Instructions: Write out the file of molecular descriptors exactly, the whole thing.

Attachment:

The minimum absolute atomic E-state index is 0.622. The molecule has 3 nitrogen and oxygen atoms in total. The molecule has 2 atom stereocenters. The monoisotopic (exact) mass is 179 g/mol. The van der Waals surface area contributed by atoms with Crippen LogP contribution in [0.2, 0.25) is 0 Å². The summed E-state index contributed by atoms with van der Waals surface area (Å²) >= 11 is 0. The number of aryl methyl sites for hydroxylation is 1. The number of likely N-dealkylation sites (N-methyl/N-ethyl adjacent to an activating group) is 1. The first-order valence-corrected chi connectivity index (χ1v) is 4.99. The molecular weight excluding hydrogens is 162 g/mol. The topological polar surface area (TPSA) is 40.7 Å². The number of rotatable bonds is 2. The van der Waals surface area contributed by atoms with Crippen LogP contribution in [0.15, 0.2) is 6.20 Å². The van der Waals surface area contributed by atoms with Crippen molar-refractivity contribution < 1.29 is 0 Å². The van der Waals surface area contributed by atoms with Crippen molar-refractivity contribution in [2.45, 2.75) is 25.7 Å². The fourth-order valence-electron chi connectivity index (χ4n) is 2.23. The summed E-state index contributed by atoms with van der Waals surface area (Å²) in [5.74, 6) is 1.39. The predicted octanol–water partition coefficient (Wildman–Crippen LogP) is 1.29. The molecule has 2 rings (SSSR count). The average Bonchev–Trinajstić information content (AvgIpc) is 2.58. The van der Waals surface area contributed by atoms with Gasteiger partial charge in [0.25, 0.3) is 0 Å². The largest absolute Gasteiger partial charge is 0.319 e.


The minimum absolute atomic E-state index is 0.622. The molecule has 3 nitrogen and oxygen atoms in total. The molecule has 2 atom stereocenters. The monoisotopic (exact) mass is 179 g/mol. The van der Waals surface area contributed by atoms with Crippen LogP contribution in [0.2, 0.25) is 0 Å². The summed E-state index contributed by atoms with van der Waals surface area (Å²) >= 11 is 0. The number of aryl methyl sites for hydroxylation is 1. The number of likely N-dealkylation sites (N-methyl/N-ethyl adjacent to an activating group) is 1. The first-order valence-corrected chi connectivity index (χ1v) is 4.99. The molecular weight excluding hydrogens is 162 g/mol. The topological polar surface area (TPSA) is 40.7 Å². The number of rotatable bonds is 2. The van der Waals surface area contributed by atoms with Crippen LogP contribution in [0.15, 0.2) is 6.20 Å². The van der Waals surface area contributed by atoms with Crippen molar-refractivity contribution < 1.29 is 0 Å². The van der Waals surface area contributed by atoms with Crippen molar-refractivity contribution in [2.45, 2.75) is 25.7 Å². The fourth-order valence-electron chi connectivity index (χ4n) is 2.23. The summed E-state index contributed by atoms with van der Waals surface area (Å²) in [5.74, 6) is 1.39. The predicted octanol–water partition coefficient (Wildman–Crippen LogP) is 1.29. The molecule has 2 rings (SSSR count). The average Bonchev–Trinajstić information content (AvgIpc) is 2.58. The van der Waals surface area contributed by atoms with Gasteiger partial charge in [0.25, 0.3) is 0 Å². The largest absolute Gasteiger partial charge is 0.319 e.